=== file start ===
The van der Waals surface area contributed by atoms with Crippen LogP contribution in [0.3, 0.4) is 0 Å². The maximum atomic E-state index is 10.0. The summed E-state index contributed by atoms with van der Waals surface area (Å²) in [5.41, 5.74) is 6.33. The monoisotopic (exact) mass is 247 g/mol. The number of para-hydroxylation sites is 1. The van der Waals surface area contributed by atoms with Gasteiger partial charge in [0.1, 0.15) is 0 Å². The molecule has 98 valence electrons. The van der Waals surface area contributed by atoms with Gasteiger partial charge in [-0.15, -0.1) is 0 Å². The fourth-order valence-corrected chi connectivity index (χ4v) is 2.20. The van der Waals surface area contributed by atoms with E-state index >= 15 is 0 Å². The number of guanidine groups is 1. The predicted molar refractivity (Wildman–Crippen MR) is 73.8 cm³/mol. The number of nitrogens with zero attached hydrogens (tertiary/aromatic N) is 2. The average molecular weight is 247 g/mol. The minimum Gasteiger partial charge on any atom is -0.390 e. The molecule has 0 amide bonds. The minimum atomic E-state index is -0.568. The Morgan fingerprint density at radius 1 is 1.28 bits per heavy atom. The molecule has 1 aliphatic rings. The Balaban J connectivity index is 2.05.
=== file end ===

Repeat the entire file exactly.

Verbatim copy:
The van der Waals surface area contributed by atoms with Crippen LogP contribution in [0.3, 0.4) is 0 Å². The maximum atomic E-state index is 10.0. The summed E-state index contributed by atoms with van der Waals surface area (Å²) in [5.41, 5.74) is 6.33. The monoisotopic (exact) mass is 247 g/mol. The number of para-hydroxylation sites is 1. The van der Waals surface area contributed by atoms with Gasteiger partial charge in [0.1, 0.15) is 0 Å². The molecule has 98 valence electrons. The van der Waals surface area contributed by atoms with Gasteiger partial charge in [-0.15, -0.1) is 0 Å². The fourth-order valence-corrected chi connectivity index (χ4v) is 2.20. The van der Waals surface area contributed by atoms with E-state index >= 15 is 0 Å². The number of guanidine groups is 1. The predicted molar refractivity (Wildman–Crippen MR) is 73.8 cm³/mol. The number of nitrogens with zero attached hydrogens (tertiary/aromatic N) is 2. The average molecular weight is 247 g/mol. The minimum Gasteiger partial charge on any atom is -0.390 e. The molecule has 0 amide bonds. The minimum atomic E-state index is -0.568. The Morgan fingerprint density at radius 1 is 1.28 bits per heavy atom. The molecule has 1 aliphatic rings. The Balaban J connectivity index is 2.05.